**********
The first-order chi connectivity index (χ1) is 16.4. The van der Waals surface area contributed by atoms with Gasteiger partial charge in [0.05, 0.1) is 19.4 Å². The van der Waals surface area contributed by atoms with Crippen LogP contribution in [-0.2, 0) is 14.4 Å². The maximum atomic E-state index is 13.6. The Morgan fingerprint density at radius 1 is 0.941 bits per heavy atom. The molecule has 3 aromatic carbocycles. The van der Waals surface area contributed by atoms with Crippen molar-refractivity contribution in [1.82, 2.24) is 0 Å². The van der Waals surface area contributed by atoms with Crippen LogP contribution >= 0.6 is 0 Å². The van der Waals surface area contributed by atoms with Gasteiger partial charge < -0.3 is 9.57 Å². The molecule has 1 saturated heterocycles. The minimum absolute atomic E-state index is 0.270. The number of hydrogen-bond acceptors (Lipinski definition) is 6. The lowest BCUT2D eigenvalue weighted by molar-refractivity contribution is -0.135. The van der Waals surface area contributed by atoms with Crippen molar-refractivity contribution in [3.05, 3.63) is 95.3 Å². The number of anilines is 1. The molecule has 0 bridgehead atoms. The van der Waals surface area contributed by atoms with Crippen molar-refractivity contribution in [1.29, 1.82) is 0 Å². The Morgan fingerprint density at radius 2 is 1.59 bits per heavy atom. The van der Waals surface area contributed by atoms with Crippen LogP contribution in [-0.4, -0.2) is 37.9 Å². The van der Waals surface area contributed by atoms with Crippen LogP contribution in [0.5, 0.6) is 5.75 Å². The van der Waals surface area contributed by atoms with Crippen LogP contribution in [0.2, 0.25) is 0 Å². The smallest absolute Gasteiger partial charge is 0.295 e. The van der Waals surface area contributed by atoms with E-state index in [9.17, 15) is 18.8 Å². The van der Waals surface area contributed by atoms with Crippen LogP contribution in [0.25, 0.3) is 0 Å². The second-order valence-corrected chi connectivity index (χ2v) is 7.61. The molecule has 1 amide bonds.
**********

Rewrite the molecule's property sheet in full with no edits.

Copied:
The first-order chi connectivity index (χ1) is 16.4. The van der Waals surface area contributed by atoms with Gasteiger partial charge in [0.05, 0.1) is 19.4 Å². The van der Waals surface area contributed by atoms with Crippen LogP contribution in [-0.2, 0) is 14.4 Å². The maximum atomic E-state index is 13.6. The Morgan fingerprint density at radius 1 is 0.941 bits per heavy atom. The molecule has 3 aromatic carbocycles. The van der Waals surface area contributed by atoms with Crippen molar-refractivity contribution in [1.82, 2.24) is 0 Å². The van der Waals surface area contributed by atoms with Crippen LogP contribution >= 0.6 is 0 Å². The van der Waals surface area contributed by atoms with Gasteiger partial charge < -0.3 is 9.57 Å². The molecule has 1 saturated heterocycles. The minimum absolute atomic E-state index is 0.270. The number of hydrogen-bond acceptors (Lipinski definition) is 6. The lowest BCUT2D eigenvalue weighted by molar-refractivity contribution is -0.135. The van der Waals surface area contributed by atoms with Crippen molar-refractivity contribution in [3.05, 3.63) is 95.3 Å². The number of anilines is 1. The molecule has 0 bridgehead atoms. The van der Waals surface area contributed by atoms with Crippen molar-refractivity contribution in [1.29, 1.82) is 0 Å². The Morgan fingerprint density at radius 2 is 1.59 bits per heavy atom. The van der Waals surface area contributed by atoms with Crippen LogP contribution in [-0.4, -0.2) is 37.9 Å². The van der Waals surface area contributed by atoms with Crippen LogP contribution in [0.5, 0.6) is 5.75 Å². The van der Waals surface area contributed by atoms with Crippen LogP contribution in [0.2, 0.25) is 0 Å². The smallest absolute Gasteiger partial charge is 0.295 e. The van der Waals surface area contributed by atoms with E-state index in [9.17, 15) is 18.8 Å². The van der Waals surface area contributed by atoms with Crippen LogP contribution in [0.25, 0.3) is 0 Å². The second-order valence-corrected chi connectivity index (χ2v) is 7.61. The molecule has 1 amide bonds.